Metabolic adaptation to weight loss – the phenomenon of reduced energy expenditure during and after a period of calorie restriction, is probably one of the most misunderstood topics related to nutrition and body composition.

Ideas commonly shared include but are not limited to: 

  • As you diet, your body will adapt to the number of calories you are eating and so you have to reduce calories further as you go. This is often used as an argument for keeping kcal high when dieting; after all, if you start on 1000kcal, where do you go when your body adapts to that?
  • The faster the weight loss approach, the greater the adaptation is going to be
  • To reverse the adaptation, increase calories slowly
  • The more times you diet, rebound, and diet again, the worse your adaptation gets
  • Adaptation always happen when you cut calories, so calorie reductions don’t work, so do keto or something
  • If you diet you’ll go into starvation mode and gain fat
  • Adaptation makes dieting impossible and so dieting doesn’t work, therefore you shouldn’t try

I could go on.

What this means is that we have two separate problems: first, when the topic of adaptation comes up people talk past each other because they interpret the term completely differently and so talk about different things, and secondly, at least some of these people are probably interpreting it incorrectly.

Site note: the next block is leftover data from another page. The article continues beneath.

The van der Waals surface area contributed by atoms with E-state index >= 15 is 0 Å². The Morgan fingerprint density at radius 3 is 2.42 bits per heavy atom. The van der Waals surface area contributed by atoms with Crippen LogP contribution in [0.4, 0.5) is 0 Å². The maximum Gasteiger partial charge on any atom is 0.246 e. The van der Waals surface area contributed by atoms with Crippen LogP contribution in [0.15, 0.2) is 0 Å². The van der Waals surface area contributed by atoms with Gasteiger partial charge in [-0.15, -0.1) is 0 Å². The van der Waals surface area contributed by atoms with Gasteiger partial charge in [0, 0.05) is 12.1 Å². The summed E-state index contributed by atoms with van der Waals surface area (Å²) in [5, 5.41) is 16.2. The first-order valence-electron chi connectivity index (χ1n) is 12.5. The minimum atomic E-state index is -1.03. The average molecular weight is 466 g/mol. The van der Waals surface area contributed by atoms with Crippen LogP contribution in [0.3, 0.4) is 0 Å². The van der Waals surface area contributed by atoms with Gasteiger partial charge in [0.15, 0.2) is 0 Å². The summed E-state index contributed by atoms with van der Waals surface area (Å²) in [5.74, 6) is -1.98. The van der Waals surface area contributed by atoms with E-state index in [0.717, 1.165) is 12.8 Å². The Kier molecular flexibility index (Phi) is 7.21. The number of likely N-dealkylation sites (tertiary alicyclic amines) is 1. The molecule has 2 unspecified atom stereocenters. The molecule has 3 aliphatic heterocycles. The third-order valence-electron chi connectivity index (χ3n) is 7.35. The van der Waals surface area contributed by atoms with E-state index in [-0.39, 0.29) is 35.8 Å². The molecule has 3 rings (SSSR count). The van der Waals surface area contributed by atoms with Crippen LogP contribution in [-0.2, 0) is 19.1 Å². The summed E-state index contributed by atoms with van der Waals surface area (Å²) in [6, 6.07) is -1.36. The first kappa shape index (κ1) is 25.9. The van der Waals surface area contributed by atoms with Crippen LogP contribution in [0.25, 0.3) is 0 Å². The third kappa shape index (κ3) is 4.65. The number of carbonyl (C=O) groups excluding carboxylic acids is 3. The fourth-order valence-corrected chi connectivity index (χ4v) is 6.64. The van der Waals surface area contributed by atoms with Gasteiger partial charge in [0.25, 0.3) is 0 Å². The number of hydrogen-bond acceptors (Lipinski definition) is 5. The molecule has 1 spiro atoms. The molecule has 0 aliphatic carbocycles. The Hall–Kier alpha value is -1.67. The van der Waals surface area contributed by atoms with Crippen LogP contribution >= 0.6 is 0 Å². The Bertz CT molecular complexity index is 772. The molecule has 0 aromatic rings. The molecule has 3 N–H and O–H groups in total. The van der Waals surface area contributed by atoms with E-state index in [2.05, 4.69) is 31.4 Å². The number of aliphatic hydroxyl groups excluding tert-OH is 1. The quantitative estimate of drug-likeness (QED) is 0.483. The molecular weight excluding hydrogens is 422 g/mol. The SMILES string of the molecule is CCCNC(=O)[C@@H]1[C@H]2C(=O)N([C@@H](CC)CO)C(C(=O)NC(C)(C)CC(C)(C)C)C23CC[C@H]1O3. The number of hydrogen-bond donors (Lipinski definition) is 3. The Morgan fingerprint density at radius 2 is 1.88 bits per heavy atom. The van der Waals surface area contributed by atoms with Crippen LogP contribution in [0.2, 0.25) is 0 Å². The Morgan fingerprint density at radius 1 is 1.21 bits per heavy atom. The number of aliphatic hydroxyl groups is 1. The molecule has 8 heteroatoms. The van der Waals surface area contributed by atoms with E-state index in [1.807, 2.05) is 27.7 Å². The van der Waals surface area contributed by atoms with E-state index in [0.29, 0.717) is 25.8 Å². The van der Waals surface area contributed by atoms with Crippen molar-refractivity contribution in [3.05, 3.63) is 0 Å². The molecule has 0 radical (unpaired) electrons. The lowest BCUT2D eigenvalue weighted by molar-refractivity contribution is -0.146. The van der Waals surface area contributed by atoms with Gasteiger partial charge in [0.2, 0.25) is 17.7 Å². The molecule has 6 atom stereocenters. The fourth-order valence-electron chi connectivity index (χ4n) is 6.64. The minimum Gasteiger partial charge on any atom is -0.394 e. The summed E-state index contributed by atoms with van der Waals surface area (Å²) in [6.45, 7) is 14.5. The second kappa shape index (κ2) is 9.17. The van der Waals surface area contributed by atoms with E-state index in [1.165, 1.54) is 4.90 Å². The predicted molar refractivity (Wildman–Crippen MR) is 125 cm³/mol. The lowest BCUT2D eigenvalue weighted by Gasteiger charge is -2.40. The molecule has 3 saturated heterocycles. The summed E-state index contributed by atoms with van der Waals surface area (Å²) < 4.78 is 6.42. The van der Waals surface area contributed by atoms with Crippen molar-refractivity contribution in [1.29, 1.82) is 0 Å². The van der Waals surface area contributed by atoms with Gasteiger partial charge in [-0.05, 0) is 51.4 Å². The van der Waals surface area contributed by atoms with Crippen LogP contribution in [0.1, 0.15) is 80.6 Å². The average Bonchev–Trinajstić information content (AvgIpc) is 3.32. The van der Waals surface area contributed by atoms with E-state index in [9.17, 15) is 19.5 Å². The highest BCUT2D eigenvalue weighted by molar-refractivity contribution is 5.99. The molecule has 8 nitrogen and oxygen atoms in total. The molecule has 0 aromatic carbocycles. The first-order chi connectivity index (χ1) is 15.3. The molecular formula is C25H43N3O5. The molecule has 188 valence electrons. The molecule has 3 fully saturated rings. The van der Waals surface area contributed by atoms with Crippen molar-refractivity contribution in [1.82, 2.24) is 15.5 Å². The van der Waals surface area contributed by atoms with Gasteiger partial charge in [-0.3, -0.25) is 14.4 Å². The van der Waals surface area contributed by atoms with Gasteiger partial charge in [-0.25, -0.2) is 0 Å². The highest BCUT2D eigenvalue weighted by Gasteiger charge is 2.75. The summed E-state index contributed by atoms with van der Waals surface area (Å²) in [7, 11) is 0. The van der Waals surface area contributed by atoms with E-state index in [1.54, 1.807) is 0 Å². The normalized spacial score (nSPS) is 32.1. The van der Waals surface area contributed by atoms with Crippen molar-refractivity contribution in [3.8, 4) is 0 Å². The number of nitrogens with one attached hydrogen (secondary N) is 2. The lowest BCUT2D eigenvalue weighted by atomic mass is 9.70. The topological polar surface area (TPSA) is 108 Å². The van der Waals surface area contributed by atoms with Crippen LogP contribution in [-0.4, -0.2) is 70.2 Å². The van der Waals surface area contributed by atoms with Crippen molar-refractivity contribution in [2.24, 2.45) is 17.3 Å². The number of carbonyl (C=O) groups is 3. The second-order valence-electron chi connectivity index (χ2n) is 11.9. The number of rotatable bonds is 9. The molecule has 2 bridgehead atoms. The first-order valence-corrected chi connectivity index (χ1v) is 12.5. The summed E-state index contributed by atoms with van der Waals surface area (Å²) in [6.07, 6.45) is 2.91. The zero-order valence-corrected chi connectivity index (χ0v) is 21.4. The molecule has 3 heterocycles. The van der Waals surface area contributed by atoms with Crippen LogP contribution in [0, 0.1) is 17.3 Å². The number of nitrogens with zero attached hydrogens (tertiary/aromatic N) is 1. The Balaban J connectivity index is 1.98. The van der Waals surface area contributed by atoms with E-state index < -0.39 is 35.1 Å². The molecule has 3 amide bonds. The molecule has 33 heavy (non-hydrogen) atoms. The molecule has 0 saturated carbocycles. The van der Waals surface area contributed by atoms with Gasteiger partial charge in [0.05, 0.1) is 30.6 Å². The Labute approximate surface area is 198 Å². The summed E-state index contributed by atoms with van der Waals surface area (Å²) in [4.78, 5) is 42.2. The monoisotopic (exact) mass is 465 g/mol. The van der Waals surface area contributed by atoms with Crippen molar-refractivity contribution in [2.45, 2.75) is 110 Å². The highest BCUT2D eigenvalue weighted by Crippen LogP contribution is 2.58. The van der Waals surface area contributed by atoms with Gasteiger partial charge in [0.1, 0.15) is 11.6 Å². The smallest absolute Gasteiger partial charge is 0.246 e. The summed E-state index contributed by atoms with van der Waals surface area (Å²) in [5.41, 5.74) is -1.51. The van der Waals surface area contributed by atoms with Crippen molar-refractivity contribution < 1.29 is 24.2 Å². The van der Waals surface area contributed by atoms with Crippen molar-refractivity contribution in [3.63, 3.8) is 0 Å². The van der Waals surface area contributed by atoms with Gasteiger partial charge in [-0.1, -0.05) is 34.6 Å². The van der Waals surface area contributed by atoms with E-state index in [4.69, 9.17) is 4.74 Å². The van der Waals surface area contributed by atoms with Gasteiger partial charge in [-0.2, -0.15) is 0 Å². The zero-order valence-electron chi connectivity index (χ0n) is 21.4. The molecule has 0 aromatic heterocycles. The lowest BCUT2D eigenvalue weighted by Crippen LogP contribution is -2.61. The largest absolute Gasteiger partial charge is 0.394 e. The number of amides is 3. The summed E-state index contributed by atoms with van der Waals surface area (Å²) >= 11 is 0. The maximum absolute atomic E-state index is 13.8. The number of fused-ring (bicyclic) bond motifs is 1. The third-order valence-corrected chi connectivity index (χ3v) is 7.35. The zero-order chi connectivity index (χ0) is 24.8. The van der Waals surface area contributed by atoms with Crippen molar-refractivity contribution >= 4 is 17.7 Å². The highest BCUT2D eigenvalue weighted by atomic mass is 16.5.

Part of the reason for the confusion is that, actually, the idea of metabolic adaptation to weight loss isn’t as clear-cut and well understood in the scientific community as most seem to think it is. Regardless of their interpretation, metabolic adaptation is discussed as some kind of absolute inevitability for everyone who starts to diet by anyone who mentions it regularly, and so one of my intentions with this article is to explore what currently IS known about adaptation, it’s magnitude, and the chances that it would affect you personally or your clients. The first thing I need to do, however, is to outline exactly what adaptation is, and for that we can look back to the now famous Minnesota Starvation Trial conducted by Ancel Keys and colleagues between 1944 and 1945. Note that while these data are very old they are still considered some of the most reliable and useful in the field of starvation due to the depth of analysis and excellent study design.